Jimmy Savile scandal: Five Scottish offences reported
The report into offending by the BBC presenter Jimmy Savile said he is alleged to have committed five offences in Scotland.
Two allegations relate to the Strathclyde police force area, one to Lothian and Borders, one to Grampian and one to Fife.
In total the report lists 214 offences committed by Savile throughout the UK.
Giving Victims A Voice was written by Metropolitan Police's Det Supt David Gray and Peter Watt of the NSPCC.
Of the 13 NHS hospitals and one hospice listed in the report where Savile is accused of crimes, none is in Scotland.
The report mentions the presenter's cottage in Glencoe in the Highlands as being a property linked to Savile but does not say whether or not any offences took place there.
Northern Constabulary said they have not received any allegations relating to Savile.Powerful tool
A Grampian Police spokesperson said: "We can confirm that we have received one allegation which relates to a historical incident in the Aberdeenshire area.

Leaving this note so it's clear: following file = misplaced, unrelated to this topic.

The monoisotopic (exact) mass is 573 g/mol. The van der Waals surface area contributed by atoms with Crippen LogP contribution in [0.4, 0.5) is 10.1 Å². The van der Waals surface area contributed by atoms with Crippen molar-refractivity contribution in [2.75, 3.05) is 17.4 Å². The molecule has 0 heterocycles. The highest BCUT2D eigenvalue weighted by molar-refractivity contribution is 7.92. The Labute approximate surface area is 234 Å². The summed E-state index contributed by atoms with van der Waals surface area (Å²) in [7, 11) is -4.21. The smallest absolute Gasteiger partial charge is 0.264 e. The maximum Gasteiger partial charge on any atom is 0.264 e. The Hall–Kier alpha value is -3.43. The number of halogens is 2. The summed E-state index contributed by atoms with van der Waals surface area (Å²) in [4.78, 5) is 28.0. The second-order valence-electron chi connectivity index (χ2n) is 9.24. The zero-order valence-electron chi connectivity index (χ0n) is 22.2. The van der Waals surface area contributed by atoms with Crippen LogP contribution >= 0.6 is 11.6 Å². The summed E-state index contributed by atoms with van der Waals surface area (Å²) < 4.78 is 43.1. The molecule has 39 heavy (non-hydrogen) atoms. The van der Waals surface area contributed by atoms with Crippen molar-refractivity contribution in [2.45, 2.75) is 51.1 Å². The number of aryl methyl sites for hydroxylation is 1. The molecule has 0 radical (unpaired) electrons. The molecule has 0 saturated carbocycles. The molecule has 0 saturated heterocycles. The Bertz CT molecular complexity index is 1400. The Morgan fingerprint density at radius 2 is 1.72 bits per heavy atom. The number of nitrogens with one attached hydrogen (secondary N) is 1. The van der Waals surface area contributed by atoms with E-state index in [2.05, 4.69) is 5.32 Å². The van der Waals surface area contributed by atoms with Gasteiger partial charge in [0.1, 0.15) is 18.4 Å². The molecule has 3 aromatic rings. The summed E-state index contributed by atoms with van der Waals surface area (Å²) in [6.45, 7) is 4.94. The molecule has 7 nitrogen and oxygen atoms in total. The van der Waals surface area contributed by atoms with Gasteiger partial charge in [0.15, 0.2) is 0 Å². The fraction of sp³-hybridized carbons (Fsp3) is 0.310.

"The full circumstances have been passed on to the Metropolitan Police as the lead force for Operation Yewtree and appropriate support is being offered to the victim."
Matt Forde head of NSPCC Scotland services said: "It is simply horrific that Savile was able to sexually abuse children across the length and breadth of the UK over six decades, including in four different Scottish regions.
"Those children will never get justice, now that he is dead, so what we must do is show them we want to make lasting change here in Scotland to protect our next generation of children from harm."
The police and NSPCC report said Savile's offending presented "a potential watershed".
It concluded that Savile was an "opportunistic individual who used his celebrity status as a powerful tool to coerce and control" his victims.
The report said it would be "naive" to view the case as the isolated behaviour of a "rogue celebrity" - but the "context of the 1960s and 1970s" needs to be recognised.
"It was an age of different social attitudes and the workings of the criminal justice system at the time would have reflected this," it said.
But the report stopped short of apportioning blame to other institutions and agencies that may have "missed past opportunities" to stop Savile.
It said these institutions must do "all they can to make their procedures for safeguarding children and vulnerable adults as robust and rigorous as possible".